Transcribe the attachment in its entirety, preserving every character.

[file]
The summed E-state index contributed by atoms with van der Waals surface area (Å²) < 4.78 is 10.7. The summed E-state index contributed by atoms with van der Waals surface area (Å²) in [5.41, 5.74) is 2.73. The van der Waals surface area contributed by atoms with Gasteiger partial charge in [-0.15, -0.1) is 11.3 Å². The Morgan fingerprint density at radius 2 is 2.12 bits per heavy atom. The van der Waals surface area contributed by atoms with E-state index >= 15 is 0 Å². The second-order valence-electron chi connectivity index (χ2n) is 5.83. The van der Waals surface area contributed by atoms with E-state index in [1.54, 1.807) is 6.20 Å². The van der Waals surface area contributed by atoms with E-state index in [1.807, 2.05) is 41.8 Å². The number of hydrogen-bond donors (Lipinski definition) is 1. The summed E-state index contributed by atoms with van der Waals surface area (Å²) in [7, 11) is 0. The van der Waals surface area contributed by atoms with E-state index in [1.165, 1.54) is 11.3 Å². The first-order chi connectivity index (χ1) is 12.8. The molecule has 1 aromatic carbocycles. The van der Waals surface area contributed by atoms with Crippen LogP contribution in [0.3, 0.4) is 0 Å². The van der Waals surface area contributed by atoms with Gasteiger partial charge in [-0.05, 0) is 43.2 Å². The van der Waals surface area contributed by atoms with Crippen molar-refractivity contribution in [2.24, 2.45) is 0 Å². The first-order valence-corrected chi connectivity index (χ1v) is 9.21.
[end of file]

The summed E-state index contributed by atoms with van der Waals surface area (Å²) < 4.78 is 10.7. The summed E-state index contributed by atoms with van der Waals surface area (Å²) in [5.41, 5.74) is 2.73. The van der Waals surface area contributed by atoms with Gasteiger partial charge in [-0.15, -0.1) is 11.3 Å². The Morgan fingerprint density at radius 2 is 2.12 bits per heavy atom. The van der Waals surface area contributed by atoms with E-state index >= 15 is 0 Å². The second-order valence-electron chi connectivity index (χ2n) is 5.83. The van der Waals surface area contributed by atoms with E-state index in [1.54, 1.807) is 6.20 Å². The van der Waals surface area contributed by atoms with E-state index in [1.807, 2.05) is 41.8 Å². The number of hydrogen-bond donors (Lipinski definition) is 1. The summed E-state index contributed by atoms with van der Waals surface area (Å²) in [7, 11) is 0. The van der Waals surface area contributed by atoms with E-state index in [1.165, 1.54) is 11.3 Å². The first-order chi connectivity index (χ1) is 12.8. The molecule has 1 aromatic carbocycles. The van der Waals surface area contributed by atoms with Crippen LogP contribution in [0.3, 0.4) is 0 Å². The van der Waals surface area contributed by atoms with Gasteiger partial charge in [-0.05, 0) is 43.2 Å². The van der Waals surface area contributed by atoms with Crippen molar-refractivity contribution in [2.24, 2.45) is 0 Å². The first-order valence-corrected chi connectivity index (χ1v) is 9.21.